Black business owners now have to prove they are "socially disadvantaged" to qualify for certain loans from the U.S. Small Business Administration (SBA).
According to Business Insider, all participants of the SBA 8a Business Development program are required to write a "social disadvantage narrative" in order to continue to be eligible to receive monetary awards.
The requirement comes after the Supreme Court's decision to end affirmative action. In July 2023, a federal judge in Tennessee ruled that business owners aren't allowed to use race as a reason for facing disadvantages in the U.S.
“The determination of which groups of Americans are presumptively disadvantaged compared with others necessarily leads to such a determination being underinclusive because certain groups that could qualify will be left out of the presumption," the judge ruled in July.
“SBA must determine that the discrimination or bias experienced by an individual is chronic, substantial, and has occurred within American society (not another country). Additionally, the discrimination must have negatively impacted the individual’s entry or advancement in the business world.”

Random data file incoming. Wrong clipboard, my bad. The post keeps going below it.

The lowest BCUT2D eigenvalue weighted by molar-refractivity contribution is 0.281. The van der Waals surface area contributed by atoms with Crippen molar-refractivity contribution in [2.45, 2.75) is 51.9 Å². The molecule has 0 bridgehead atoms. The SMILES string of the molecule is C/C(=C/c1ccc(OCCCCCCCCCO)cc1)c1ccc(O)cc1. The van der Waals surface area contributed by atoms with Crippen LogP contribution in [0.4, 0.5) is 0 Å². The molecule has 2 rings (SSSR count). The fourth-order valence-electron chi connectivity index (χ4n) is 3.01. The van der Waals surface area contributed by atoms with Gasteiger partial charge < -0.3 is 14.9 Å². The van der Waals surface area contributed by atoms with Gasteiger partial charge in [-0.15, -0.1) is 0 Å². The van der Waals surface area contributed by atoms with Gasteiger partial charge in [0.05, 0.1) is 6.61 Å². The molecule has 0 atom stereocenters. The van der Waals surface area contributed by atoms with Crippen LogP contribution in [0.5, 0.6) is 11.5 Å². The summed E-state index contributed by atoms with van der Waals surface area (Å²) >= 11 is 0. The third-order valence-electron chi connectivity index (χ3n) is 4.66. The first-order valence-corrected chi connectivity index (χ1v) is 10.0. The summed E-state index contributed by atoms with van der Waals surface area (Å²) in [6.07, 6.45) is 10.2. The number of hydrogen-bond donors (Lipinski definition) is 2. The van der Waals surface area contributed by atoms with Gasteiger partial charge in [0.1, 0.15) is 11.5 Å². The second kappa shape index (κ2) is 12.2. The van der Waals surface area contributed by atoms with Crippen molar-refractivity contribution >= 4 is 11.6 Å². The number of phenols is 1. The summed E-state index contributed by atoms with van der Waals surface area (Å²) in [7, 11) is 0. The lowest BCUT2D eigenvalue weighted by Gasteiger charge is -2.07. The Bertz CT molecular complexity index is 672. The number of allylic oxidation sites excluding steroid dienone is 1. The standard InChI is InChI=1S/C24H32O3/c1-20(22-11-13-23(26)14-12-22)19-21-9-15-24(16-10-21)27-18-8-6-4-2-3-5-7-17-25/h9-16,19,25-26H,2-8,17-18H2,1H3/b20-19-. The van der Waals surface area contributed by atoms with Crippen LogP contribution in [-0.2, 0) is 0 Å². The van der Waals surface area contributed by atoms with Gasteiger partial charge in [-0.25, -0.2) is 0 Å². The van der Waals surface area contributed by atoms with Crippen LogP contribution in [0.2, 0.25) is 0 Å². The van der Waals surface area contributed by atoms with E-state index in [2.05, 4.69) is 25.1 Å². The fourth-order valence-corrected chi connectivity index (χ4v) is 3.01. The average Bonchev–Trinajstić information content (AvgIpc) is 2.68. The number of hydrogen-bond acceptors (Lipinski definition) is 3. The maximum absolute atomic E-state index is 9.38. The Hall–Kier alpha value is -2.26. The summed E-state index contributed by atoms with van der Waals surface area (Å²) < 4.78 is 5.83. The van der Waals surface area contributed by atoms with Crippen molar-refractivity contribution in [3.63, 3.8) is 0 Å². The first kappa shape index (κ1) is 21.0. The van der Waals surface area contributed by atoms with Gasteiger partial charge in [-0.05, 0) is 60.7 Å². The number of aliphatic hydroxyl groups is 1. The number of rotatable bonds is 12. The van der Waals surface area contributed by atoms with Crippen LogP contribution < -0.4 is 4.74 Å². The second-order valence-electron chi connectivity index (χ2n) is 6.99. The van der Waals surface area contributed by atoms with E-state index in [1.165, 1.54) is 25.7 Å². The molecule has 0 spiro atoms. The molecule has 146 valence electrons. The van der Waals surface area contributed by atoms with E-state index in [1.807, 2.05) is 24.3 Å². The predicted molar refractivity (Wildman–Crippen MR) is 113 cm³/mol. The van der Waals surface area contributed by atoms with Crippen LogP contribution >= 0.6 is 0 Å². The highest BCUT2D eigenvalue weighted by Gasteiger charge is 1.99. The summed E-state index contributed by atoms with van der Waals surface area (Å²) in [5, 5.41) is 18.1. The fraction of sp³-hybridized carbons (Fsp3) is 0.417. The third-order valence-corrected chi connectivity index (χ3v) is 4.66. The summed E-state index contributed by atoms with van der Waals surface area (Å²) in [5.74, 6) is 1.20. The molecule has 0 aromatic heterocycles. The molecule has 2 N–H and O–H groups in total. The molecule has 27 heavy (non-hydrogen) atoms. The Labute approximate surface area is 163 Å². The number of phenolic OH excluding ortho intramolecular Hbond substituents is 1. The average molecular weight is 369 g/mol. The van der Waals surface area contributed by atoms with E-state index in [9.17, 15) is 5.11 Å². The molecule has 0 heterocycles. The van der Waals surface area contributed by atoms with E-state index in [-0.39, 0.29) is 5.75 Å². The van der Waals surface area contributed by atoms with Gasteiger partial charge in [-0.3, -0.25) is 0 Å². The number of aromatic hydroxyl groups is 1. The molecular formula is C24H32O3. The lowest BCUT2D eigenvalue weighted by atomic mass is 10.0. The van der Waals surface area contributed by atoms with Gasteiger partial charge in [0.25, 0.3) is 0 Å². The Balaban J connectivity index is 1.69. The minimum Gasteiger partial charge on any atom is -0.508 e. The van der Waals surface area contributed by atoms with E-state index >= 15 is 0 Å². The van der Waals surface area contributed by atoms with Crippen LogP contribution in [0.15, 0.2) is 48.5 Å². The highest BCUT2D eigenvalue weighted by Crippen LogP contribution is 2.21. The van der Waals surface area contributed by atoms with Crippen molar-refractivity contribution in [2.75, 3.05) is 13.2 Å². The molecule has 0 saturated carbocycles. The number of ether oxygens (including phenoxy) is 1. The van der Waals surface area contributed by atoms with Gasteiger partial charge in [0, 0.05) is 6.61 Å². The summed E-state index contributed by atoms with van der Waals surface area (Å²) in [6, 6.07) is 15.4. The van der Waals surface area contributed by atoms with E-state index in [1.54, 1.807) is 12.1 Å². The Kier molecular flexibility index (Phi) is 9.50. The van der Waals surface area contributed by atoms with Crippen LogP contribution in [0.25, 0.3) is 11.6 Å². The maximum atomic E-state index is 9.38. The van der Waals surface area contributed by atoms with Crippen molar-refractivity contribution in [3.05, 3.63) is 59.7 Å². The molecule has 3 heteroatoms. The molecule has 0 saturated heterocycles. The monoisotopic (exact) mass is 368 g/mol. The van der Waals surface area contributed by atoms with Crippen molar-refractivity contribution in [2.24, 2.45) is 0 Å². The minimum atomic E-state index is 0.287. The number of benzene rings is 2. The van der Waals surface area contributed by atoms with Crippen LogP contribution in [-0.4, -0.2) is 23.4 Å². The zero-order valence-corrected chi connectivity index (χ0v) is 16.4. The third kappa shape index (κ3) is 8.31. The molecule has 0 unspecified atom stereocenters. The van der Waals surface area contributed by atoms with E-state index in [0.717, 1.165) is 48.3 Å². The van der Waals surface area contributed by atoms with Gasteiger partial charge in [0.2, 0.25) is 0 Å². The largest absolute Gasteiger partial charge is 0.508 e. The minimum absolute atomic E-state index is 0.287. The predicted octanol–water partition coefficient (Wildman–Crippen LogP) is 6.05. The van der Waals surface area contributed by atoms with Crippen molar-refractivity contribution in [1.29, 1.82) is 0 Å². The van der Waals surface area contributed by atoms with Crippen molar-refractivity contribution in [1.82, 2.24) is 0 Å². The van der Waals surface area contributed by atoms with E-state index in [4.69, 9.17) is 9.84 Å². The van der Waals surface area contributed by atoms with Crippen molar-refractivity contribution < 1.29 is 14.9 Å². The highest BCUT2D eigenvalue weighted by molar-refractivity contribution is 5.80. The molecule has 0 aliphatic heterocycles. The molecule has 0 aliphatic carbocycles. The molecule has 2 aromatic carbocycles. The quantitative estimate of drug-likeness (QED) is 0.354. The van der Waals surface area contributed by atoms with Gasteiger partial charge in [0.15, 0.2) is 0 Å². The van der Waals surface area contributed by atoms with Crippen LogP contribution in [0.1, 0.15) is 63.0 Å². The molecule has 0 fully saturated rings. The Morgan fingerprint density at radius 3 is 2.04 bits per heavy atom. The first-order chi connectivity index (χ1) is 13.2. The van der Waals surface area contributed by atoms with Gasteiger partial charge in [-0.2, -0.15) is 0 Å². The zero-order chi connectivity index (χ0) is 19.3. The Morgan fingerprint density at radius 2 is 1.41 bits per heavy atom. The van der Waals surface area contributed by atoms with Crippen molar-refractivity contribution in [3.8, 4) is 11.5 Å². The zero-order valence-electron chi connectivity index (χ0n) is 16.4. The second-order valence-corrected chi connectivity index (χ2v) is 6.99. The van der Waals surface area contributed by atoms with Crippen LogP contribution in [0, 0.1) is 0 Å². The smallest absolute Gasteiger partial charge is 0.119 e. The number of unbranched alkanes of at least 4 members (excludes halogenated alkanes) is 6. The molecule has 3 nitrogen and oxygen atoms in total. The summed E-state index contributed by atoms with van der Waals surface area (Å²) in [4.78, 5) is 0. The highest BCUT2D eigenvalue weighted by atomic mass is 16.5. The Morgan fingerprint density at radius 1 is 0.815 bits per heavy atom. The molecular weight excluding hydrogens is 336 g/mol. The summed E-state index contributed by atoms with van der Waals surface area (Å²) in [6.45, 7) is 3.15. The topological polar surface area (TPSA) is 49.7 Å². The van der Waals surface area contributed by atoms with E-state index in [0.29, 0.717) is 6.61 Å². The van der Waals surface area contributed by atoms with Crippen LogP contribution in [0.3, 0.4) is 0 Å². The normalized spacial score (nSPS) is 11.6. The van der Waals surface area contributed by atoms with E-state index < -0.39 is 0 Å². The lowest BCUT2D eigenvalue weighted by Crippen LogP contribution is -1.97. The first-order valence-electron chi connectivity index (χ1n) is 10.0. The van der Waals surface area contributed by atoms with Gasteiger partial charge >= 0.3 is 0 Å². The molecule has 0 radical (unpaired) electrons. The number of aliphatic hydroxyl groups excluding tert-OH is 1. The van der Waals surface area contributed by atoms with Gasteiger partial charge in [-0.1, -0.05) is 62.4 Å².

In the "social disadvantage narrative," business owners must include “a who, what, where, why, when, and how the discrimination occurred.”
SBA Administrator Isabella Guzman said the Biden administration is doing everything it can to support small businesses in response to the ruling.
“The BA and Biden-Harris Administration remain committed to supporting this crucial program and the small business owners who have helped drive America’s strong economic growth,” Guzman said.